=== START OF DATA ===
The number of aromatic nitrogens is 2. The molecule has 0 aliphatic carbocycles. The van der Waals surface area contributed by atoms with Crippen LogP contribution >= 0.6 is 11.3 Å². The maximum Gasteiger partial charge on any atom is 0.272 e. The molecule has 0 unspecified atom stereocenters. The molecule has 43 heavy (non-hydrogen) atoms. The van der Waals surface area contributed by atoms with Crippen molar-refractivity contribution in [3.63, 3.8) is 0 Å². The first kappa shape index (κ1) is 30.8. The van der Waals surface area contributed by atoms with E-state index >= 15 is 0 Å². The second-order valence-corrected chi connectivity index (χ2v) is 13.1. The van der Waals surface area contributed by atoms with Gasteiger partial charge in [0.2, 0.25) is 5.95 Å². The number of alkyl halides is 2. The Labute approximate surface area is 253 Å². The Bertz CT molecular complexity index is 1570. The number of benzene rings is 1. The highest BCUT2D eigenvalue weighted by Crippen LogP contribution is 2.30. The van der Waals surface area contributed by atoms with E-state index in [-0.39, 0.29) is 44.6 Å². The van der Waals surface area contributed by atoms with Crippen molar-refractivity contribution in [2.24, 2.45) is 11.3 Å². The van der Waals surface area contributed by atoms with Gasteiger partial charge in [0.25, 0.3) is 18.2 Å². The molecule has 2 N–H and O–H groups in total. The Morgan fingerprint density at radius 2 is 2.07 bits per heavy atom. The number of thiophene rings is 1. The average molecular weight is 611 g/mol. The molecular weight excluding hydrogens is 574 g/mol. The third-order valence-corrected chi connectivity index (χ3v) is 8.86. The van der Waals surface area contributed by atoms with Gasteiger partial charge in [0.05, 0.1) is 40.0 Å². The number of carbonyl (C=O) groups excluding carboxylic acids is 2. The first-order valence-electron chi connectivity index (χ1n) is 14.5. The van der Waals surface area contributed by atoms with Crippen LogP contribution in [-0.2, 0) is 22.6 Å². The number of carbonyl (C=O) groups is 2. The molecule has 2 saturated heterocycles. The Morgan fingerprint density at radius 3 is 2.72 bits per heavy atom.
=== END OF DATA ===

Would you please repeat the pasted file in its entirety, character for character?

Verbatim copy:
The number of aromatic nitrogens is 2. The molecule has 0 aliphatic carbocycles. The van der Waals surface area contributed by atoms with Crippen LogP contribution >= 0.6 is 11.3 Å². The maximum Gasteiger partial charge on any atom is 0.272 e. The molecule has 0 unspecified atom stereocenters. The molecule has 43 heavy (non-hydrogen) atoms. The van der Waals surface area contributed by atoms with Crippen molar-refractivity contribution in [3.63, 3.8) is 0 Å². The first kappa shape index (κ1) is 30.8. The van der Waals surface area contributed by atoms with E-state index >= 15 is 0 Å². The second-order valence-corrected chi connectivity index (χ2v) is 13.1. The van der Waals surface area contributed by atoms with Gasteiger partial charge in [0.2, 0.25) is 5.95 Å². The number of alkyl halides is 2. The Labute approximate surface area is 253 Å². The Bertz CT molecular complexity index is 1570. The number of benzene rings is 1. The highest BCUT2D eigenvalue weighted by Crippen LogP contribution is 2.30. The van der Waals surface area contributed by atoms with E-state index in [-0.39, 0.29) is 44.6 Å². The van der Waals surface area contributed by atoms with Crippen molar-refractivity contribution in [2.24, 2.45) is 11.3 Å². The van der Waals surface area contributed by atoms with Gasteiger partial charge in [0.25, 0.3) is 18.2 Å². The molecule has 2 N–H and O–H groups in total. The Morgan fingerprint density at radius 2 is 2.07 bits per heavy atom. The number of thiophene rings is 1. The average molecular weight is 611 g/mol. The molecular weight excluding hydrogens is 574 g/mol. The third-order valence-corrected chi connectivity index (χ3v) is 8.86. The van der Waals surface area contributed by atoms with Gasteiger partial charge in [0.05, 0.1) is 40.0 Å². The number of carbonyl (C=O) groups excluding carboxylic acids is 2. The first-order valence-electron chi connectivity index (χ1n) is 14.5. The van der Waals surface area contributed by atoms with Crippen LogP contribution in [-0.2, 0) is 22.6 Å². The number of carbonyl (C=O) groups is 2. The molecule has 2 saturated heterocycles. The Morgan fingerprint density at radius 3 is 2.72 bits per heavy atom.